Make Social Studies Easier For Your Students

Social Studies or Aralin Panlipunan has been one of the hardest subjects to teach. With the very boring text books and limited resource books we have, Social Studies is fast becoming a least favorite subject in our home. When in reality, this should be one of the most practical subjects to teach because it is all about our country, the Philippines.

Aside from reading our prescribed textbook which is One Country One People, we try to look for other resources and activities which can further help the children in understanding their own country.

Visit museums and national landmarks. We go to places which feature Philippine arts, culture and history such as Ayala Museum, National Museum, Fort Santiago, Luneta and Rizal Shrine.


Watch documentaries. Historical and biographical movies can help the children visualize what life was like back then. It can also help them understand the different historical people.

Read biographies.  Biographies don’t need to be boring as there are several modern day comic books about the inspirational Filipinos already available.


Visit trade shows and cultural exhibits. Going to trade exhibits where Philippine made products are featured is a great way to introduce the resourcefulness and creativity of the Filipinos to your children. Even in malls, you can visit stores where they sell Filipiniana items and discuss each item and their uniqueness.

Go to other provinces. The best way to instill appreciation for our country is by actually visiting the other places in the Philippines, aside from the malls and the Metro. Studying about the different regions, languages and delicacies becomes more interesting when experienced first hand.

Do you have any other tips on how to make studying Social Studies easier for your students? Leave a comment and share your thoughts.




  1. I have to agree with you on this. It’s difficult to find interesting books to teach Social Studies, and double hard for me since the boy is in an IS school and there’s not pattern in the subjects being taught. We touch on topics applying to different countries, so not much local culture and history. I have to sched a visit to a national museum soon!

  2. Thanks for taking time out to share these tips!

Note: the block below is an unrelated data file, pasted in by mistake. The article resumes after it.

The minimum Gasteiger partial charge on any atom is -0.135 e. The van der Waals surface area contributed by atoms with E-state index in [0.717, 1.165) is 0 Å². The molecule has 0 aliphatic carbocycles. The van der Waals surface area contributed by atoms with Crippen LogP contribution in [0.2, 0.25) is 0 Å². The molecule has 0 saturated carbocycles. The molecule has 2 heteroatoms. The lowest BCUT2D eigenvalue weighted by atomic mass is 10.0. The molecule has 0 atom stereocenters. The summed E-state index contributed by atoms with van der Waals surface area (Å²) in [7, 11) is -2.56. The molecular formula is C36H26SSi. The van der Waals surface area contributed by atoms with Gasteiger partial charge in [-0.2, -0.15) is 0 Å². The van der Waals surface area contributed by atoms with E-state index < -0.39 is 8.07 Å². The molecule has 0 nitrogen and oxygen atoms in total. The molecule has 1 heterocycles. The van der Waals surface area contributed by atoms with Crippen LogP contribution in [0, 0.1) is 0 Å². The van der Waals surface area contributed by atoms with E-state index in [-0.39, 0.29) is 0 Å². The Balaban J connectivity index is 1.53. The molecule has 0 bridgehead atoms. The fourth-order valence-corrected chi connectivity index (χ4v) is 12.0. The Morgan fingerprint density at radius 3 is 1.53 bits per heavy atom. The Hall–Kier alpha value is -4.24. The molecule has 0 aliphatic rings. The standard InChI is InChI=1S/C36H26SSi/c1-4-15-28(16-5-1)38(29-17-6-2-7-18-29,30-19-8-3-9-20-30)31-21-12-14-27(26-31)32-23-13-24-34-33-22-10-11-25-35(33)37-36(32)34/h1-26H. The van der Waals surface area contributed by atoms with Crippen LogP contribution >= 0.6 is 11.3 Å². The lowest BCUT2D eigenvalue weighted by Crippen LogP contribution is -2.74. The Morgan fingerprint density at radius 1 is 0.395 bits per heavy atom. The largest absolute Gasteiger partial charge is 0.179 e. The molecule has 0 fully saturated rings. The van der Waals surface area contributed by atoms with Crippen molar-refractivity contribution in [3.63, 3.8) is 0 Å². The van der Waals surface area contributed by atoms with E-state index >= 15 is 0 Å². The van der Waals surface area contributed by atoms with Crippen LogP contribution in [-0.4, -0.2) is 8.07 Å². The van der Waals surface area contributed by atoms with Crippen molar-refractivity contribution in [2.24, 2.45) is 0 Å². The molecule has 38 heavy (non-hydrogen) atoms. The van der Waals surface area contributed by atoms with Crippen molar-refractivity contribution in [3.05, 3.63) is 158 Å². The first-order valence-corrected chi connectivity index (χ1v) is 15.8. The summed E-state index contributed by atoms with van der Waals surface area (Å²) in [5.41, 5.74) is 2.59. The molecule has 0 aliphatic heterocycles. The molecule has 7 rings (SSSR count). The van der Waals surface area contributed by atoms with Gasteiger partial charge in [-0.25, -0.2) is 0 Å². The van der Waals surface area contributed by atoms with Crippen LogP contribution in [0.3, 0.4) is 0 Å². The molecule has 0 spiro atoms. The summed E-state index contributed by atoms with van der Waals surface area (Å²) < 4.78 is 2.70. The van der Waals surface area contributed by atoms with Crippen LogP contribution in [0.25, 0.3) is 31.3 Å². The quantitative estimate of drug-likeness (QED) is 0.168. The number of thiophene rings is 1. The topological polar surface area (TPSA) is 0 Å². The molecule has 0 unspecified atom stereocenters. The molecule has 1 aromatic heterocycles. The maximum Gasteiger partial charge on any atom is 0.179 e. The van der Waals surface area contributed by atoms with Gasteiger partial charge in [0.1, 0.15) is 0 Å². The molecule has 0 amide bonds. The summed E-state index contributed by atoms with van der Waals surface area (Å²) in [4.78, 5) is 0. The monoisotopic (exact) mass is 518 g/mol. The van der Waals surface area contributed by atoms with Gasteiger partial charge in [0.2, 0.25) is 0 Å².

As for me, I learned that one effective way of teaching social studies, or history specifically, is to make the students (and the teacher) part of it. I am very blessed to have a teacher in high school who showed me how this is done– she just told our class “stories” about how the Philippines, its government, etc., came to be— awesome action-packed stories filled with real people who worked hard, got angry, got frustrated and the full spectrum of human emotions— and that is history! It should be like a narrative and the one teaching should exude the excitement of sharing it to the students, like it’s the untold part of their favorite fiction stories. It is easier to remember dates, names and places when they are important to the students, and that will happen when they know that those dates, names and places are actually a part of who they are. 🙂

  3. Hi Chris! Your enumeration of suggestions is quite comprehensive. Last on your list, you mentioned about visiting provinces. Another practical way of applying the same principle is to experiencing culture by playing dress up or food preparation. For example, if you were studying the different Philippine provinces, you could have a day to celebrate Kapampangan style or Cebuano style. Then, you could make the kids do mini-reports on details about the different places (flora and fauna.. what fruits abound there, what animals they are known for). It will give the children a more concrete way of experiencing the varied regions we have in the Philippines. And if you decide to do this, don’t forget to invite us during the presentation. My kids will learn a lot from this:)

    • thanks for the suggestion Winnie! 🙂 I remembered when Kyla was in first grade and she held a mini-trivia game for our homeschool group about the national symbols!

Speak Your Mind


This site uses Akismet to reduce spam. Learn how your comment data is processed.